Joining the movement
When they stop to think about their role will any of our television notables be embarrassed at the fulsome praise Arvind Kejriwal had for 'the media' in his long thank you list?
A HOOT comment
Monday, Aug 29 18:24:06, 2011
When they stop to think about their role will any of our television notables be embarrassed at the fulsome praise Arvind Kejriwal had for “the media” in his long thank you list? Or will they pat themselves on the back for having helped create history?
Individual journalists are perhaps entitled to join a movement out of conviction, several did join the Jayaprakash Narayan led movement in 1974-75. Individual channels and publications can make an editorial endorsement when they feel strongly about something or someone. But can they cheerfully jettison all other coverage obligations, deny space to anything else that might be happening, from Naxal attacks to developments in the 2G scam hearings, to the unfolding story in Libya? Should all debate and discussion over the course of two weeks be on a single unfolding event? Unprecedented as it was? Should news become reality TV and views, in that order? And how much did this had to do with it being a story that was easy to cover: unfolding in Delhi, with a people-like-us leadership on tap?
Granted that we have not seen people across the length and breadth of the land turn out quite in this fashion ever before. And that when something extraordinary develops, the media is expected to pull out all stops in its coverage. But is it also supposed to stop covering everything else that happens in the land, abandon regular programming, suspend all critical faculties and turn cheerleader? And why do our news anchors turn into orators and declaim so much?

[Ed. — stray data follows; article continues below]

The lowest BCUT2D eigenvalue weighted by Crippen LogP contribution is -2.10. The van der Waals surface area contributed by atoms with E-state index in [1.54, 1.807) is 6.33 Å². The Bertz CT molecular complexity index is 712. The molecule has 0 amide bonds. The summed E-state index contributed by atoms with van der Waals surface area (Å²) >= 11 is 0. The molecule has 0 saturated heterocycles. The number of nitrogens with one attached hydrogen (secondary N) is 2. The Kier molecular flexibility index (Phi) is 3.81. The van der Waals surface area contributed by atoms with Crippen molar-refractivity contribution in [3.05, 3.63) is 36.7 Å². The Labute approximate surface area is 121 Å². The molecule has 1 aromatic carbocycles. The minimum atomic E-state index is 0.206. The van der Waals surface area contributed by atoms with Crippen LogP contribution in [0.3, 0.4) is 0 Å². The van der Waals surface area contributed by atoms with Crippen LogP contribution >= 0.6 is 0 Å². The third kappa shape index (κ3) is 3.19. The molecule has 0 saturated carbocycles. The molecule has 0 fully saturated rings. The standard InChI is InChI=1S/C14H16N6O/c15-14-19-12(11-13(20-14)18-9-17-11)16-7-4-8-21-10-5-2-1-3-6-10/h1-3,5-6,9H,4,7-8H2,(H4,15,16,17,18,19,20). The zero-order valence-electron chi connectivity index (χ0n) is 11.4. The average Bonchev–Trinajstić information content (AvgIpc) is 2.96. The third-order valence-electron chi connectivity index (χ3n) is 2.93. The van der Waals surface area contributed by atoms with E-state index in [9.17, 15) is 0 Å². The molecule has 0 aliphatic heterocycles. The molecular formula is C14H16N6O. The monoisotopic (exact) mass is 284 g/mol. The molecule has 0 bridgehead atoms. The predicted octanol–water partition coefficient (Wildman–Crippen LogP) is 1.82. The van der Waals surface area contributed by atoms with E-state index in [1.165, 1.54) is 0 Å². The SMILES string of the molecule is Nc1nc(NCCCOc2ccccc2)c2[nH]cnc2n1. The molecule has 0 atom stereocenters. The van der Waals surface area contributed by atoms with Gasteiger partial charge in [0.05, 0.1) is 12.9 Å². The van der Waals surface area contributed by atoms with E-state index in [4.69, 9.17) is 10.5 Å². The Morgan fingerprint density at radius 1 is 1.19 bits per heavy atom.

Periodically the movement’s leaders, trendily dubbed Team Anna, acknowledged the support they were getting from the media. As force multipliers go, the role of some ten TV channels going live through the day, for two weeks can hardly be underestimated. Did it build pressure on the government? It certainly did.
And then for all that overkill, at the critical juncture they forgot to underscore the hard news. Once the parliament resolutions were adopted a sharp editorial operation would do a quick analysis of what the movement had achieved, or conceded. Not join the celebration party. Mani Shankar Aiyar listed what Parliament did not concede, but no reporter on any channel, no crawler was saying it till then. Yes the Anna movement had three demands in the final stage all of which Parliament resolved that it would ask the Standing Committee to discuss. But you don’t have to tax your memory too much—just go back to day one of the fast---to recall that Team Anna’s wish list had been much more ambitious. Remember the insistence on bringing the prime minister, the judiciary and the members of parliament under the Lok Pal? Had not Arvind Kejriwal till just the other day been explaining himself hoarse over why these were so necessary?
So was it a compromise, arrived at to end a fast by an obdurate septuagenarian? Was television afraid of being a party pooper if it said that?
The other aspect of media conduct which ought to have led crowds of Anna supporters to agitate outside Shastri Bhavan and the Prasar Bharati offices was the “see nothing” stance of the public broadcaster. Ambika Soni should be put on the mat by the people of India for the supine coverage Doordarshan did. If any crowd scenes figured at all on DD in those two weeks, they were likely to be in Tripoli. Their own cameras just forgot to cut to the crowds here. She can hardly plead non interference with an autonomous broadcaster. Prasar Bharati’s chief executive officer is currently the additional secretary in the ministry of information and broadcasting.
So there we were, caught between the Anna evangelism of Times Now and all the others, and the abdication of Doordarshan. Never before has so much television on tap offered so little.